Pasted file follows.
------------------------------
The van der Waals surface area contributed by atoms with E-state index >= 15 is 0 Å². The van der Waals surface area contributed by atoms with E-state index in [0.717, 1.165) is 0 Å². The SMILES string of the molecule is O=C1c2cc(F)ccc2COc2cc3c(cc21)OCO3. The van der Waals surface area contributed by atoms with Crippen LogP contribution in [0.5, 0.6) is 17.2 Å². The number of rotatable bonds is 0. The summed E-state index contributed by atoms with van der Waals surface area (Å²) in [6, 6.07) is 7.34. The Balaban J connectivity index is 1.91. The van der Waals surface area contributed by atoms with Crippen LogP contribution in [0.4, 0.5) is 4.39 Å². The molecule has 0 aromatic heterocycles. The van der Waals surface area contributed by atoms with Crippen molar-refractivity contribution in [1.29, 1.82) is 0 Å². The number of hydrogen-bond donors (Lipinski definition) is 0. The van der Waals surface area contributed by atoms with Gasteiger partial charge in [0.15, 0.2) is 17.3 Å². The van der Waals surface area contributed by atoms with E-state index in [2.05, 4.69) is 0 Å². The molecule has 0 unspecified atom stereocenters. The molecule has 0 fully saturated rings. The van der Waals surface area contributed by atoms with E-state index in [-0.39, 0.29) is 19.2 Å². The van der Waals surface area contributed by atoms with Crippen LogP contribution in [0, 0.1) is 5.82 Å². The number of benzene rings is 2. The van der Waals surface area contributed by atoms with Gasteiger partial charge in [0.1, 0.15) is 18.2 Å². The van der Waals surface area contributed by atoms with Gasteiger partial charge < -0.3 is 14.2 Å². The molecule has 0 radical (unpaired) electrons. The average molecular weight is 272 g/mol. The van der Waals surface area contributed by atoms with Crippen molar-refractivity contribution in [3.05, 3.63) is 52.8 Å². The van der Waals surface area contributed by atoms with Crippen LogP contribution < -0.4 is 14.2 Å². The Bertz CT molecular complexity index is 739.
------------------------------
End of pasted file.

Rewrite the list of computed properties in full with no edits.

The van der Waals surface area contributed by atoms with E-state index >= 15 is 0 Å². The van der Waals surface area contributed by atoms with E-state index in [0.717, 1.165) is 0 Å². The SMILES string of the molecule is O=C1c2cc(F)ccc2COc2cc3c(cc21)OCO3. The van der Waals surface area contributed by atoms with Crippen LogP contribution in [0.5, 0.6) is 17.2 Å². The number of rotatable bonds is 0. The summed E-state index contributed by atoms with van der Waals surface area (Å²) in [6, 6.07) is 7.34. The Balaban J connectivity index is 1.91. The van der Waals surface area contributed by atoms with Crippen LogP contribution in [0.4, 0.5) is 4.39 Å². The molecule has 0 aromatic heterocycles. The van der Waals surface area contributed by atoms with Crippen molar-refractivity contribution in [1.29, 1.82) is 0 Å². The number of hydrogen-bond donors (Lipinski definition) is 0. The van der Waals surface area contributed by atoms with Gasteiger partial charge in [0.15, 0.2) is 17.3 Å². The van der Waals surface area contributed by atoms with E-state index in [2.05, 4.69) is 0 Å². The molecule has 0 unspecified atom stereocenters. The molecule has 0 fully saturated rings. The van der Waals surface area contributed by atoms with E-state index in [-0.39, 0.29) is 19.2 Å². The van der Waals surface area contributed by atoms with Crippen LogP contribution in [0, 0.1) is 5.82 Å². The number of benzene rings is 2. The van der Waals surface area contributed by atoms with Gasteiger partial charge in [0.1, 0.15) is 18.2 Å². The van der Waals surface area contributed by atoms with Gasteiger partial charge < -0.3 is 14.2 Å². The molecule has 0 radical (unpaired) electrons. The average molecular weight is 272 g/mol. The van der Waals surface area contributed by atoms with Crippen molar-refractivity contribution in [3.05, 3.63) is 52.8 Å². The van der Waals surface area contributed by atoms with Crippen LogP contribution < -0.4 is 14.2 Å². The Bertz CT molecular complexity index is 739.